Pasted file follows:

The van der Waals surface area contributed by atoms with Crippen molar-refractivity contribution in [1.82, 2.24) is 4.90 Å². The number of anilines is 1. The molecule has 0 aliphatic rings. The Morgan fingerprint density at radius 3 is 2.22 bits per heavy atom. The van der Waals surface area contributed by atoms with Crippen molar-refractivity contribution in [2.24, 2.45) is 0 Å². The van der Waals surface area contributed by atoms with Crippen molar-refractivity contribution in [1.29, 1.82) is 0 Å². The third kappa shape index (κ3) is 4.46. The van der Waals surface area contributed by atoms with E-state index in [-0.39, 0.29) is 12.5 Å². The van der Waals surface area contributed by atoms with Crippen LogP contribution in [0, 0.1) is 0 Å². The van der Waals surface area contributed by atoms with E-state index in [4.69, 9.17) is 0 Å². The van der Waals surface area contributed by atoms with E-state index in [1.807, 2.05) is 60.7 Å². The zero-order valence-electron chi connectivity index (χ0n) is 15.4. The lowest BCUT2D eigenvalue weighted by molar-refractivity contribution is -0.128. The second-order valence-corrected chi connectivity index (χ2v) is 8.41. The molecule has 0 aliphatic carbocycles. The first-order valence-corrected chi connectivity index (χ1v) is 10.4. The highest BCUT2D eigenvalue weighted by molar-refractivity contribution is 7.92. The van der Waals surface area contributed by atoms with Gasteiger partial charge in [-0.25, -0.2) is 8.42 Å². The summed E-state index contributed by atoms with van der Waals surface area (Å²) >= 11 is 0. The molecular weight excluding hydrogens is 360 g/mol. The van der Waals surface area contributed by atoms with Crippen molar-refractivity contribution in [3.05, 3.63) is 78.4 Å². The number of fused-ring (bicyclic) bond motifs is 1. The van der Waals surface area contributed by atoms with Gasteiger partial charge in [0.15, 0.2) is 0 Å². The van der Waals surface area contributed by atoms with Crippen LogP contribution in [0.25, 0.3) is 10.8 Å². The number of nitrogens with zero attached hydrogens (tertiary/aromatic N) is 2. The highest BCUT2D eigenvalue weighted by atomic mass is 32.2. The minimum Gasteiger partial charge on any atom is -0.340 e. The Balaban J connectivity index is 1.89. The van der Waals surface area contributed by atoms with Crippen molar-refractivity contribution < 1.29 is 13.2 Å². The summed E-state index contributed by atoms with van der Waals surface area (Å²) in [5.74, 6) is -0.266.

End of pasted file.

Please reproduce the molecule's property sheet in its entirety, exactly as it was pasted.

The van der Waals surface area contributed by atoms with Crippen molar-refractivity contribution in [1.82, 2.24) is 4.90 Å². The number of anilines is 1. The molecule has 0 aliphatic rings. The Morgan fingerprint density at radius 3 is 2.22 bits per heavy atom. The van der Waals surface area contributed by atoms with Crippen molar-refractivity contribution in [2.24, 2.45) is 0 Å². The van der Waals surface area contributed by atoms with Crippen molar-refractivity contribution in [1.29, 1.82) is 0 Å². The third kappa shape index (κ3) is 4.46. The van der Waals surface area contributed by atoms with E-state index in [-0.39, 0.29) is 12.5 Å². The van der Waals surface area contributed by atoms with Crippen LogP contribution in [0, 0.1) is 0 Å². The van der Waals surface area contributed by atoms with E-state index in [4.69, 9.17) is 0 Å². The van der Waals surface area contributed by atoms with E-state index in [1.807, 2.05) is 60.7 Å². The zero-order valence-electron chi connectivity index (χ0n) is 15.4. The lowest BCUT2D eigenvalue weighted by molar-refractivity contribution is -0.128. The second-order valence-corrected chi connectivity index (χ2v) is 8.41. The molecule has 0 aliphatic carbocycles. The first-order valence-corrected chi connectivity index (χ1v) is 10.4. The highest BCUT2D eigenvalue weighted by molar-refractivity contribution is 7.92. The van der Waals surface area contributed by atoms with Gasteiger partial charge in [-0.25, -0.2) is 8.42 Å². The summed E-state index contributed by atoms with van der Waals surface area (Å²) >= 11 is 0. The molecular weight excluding hydrogens is 360 g/mol. The van der Waals surface area contributed by atoms with Crippen molar-refractivity contribution in [3.05, 3.63) is 78.4 Å². The number of fused-ring (bicyclic) bond motifs is 1. The van der Waals surface area contributed by atoms with Gasteiger partial charge in [0.15, 0.2) is 0 Å². The van der Waals surface area contributed by atoms with Crippen LogP contribution in [0.25, 0.3) is 10.8 Å². The number of nitrogens with zero attached hydrogens (tertiary/aromatic N) is 2. The highest BCUT2D eigenvalue weighted by atomic mass is 32.2. The minimum Gasteiger partial charge on any atom is -0.340 e. The Balaban J connectivity index is 1.89. The van der Waals surface area contributed by atoms with Crippen molar-refractivity contribution < 1.29 is 13.2 Å². The summed E-state index contributed by atoms with van der Waals surface area (Å²) in [5.74, 6) is -0.266.